The after shocks of the 1509 earthquake lasted for 45 days. Every minaret in the city was destroyed. The Sultan, Bayezid II employed 80,000 people to rebuild the city, a task completed within a year. Thus, when we think of monumental Istanbul, we are generally picturing the work done in 1609-1610.
There’s a separate Istanbul, a kind of New Orleans version, a wooden city of high gables, balconies, and frilly decoration. The best of these houses, the yalis built along the seawalls of the Bosporus by the pashas, the foreign ambassadors, even the Sultan himself, are long gone, but their imitative offspring crowd the Bosporus shore just north of the city in the chic suburban towns of Arnavutkoy, Ortakoy, and Bebek. They rise three and four stories; they look as if they should adorn the coast at Watch Hill, Rhode Island or Mystic.
One of the social and cultural functions of the yalis, according to Orhan Pamuk’s Istanbul, was to burn down during his youth, lending a resident aroma to the city. Pamuk’s book might as well be subtitled “A History of Melancholy” and the pervasive redolence of burning wood, burning history, burning empire, burning childhood, contributes mightily to the melancholia Pamuk feels as a sensuous rather than a psychological presence.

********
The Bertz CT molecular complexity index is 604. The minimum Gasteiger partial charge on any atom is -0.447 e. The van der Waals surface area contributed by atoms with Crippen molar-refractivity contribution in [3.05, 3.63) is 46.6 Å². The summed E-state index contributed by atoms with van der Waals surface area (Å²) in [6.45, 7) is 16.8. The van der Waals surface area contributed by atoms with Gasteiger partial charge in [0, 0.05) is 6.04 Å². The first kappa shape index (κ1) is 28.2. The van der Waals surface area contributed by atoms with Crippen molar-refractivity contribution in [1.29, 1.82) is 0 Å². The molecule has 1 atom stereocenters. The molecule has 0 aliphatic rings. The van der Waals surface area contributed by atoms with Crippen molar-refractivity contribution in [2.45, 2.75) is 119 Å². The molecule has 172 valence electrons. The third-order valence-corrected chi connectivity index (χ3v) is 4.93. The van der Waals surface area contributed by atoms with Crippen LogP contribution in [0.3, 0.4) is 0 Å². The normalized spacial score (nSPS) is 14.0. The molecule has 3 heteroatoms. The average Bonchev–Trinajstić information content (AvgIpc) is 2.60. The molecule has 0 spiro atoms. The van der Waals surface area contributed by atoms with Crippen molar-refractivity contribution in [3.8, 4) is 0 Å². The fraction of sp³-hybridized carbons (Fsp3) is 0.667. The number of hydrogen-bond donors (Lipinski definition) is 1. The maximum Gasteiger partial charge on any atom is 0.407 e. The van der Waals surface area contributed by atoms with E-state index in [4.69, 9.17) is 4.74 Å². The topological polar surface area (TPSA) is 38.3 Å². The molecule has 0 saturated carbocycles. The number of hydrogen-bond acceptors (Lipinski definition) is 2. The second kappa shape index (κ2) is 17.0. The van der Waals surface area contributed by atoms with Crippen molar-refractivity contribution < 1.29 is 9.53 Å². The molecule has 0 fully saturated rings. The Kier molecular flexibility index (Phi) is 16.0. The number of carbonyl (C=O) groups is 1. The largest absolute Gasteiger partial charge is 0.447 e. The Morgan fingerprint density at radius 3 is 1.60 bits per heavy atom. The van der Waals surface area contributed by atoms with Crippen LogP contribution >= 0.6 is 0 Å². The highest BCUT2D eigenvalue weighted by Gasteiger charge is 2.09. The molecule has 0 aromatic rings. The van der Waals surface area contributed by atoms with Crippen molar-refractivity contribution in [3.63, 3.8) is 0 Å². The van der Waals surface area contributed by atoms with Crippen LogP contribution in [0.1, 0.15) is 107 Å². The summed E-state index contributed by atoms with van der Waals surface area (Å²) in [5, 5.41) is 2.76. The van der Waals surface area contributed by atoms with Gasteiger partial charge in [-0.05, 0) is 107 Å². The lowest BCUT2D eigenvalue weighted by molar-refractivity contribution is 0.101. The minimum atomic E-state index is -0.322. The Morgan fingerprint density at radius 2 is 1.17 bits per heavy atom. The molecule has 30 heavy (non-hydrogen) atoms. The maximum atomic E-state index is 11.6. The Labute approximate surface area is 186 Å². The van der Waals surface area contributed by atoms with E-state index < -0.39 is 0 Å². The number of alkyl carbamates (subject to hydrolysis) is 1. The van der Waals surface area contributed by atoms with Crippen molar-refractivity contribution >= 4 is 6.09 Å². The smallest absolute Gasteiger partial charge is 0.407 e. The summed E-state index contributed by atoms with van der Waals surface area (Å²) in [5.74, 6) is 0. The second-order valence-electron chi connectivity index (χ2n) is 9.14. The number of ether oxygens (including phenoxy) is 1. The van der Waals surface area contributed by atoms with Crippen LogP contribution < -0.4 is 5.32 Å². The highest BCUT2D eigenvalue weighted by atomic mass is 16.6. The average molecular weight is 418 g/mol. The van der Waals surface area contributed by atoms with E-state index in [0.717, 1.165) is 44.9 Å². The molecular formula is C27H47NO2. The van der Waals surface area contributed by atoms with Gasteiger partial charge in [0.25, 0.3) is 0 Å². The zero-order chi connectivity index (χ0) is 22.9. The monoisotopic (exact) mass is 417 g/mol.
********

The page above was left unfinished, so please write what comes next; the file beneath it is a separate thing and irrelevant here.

The weathered clapboard houses of Watch Hill played a similar part in my life as a boy and again as an undergraduate when I drove a milk truck for the Westerly Dairy—the year I spied my political science professor coming ashore with Robert MacNamara from one of the Ford’s yachts, and I sold them all chocolate milk but didn’t raise the question of Vietnam—and I first began to appreciate the plaintive yearnings of the widow’s walks on the sea captains’ mansions atop Watch Hill.
Curious, then, that Pamuk’s sense of the melancholy of architecture arises from the smell of its burning down while my sense of architectural melancholy stems from a profession—whaling—that has vanished from the American scene, leaving the widow’s walk nothing to watch for. Wordsworth has it right, then: we don’t sing praises for the pleasures and happiness of childhood. Rather, we are subsumed by
. . . those obstinate questionings
Of sense and outward things,
Fallings from us, vanishings;
Blank misgivings of a Creature
Moving about in worlds not realized. . . .
I see the occupant of the widow’s walk. She knows the day, or week, or month of her husband’s ship’s return. Every day, she climbs to the glassed-in hutch atop the four-story house; she knows the creaking of each stair, the distance to the horizon, the sun’s heat moving from one windowpane to the next. This is how I try to invent my Istanbul, or come to terms with my Rhode Island, peopling the history of these would-be yalis, some beautiful, some so ramshackle, so combustible that it seems criminal to let them stand.
And then a beautiful, wide-eyed cat stares at my camera from the windowsill of such a house.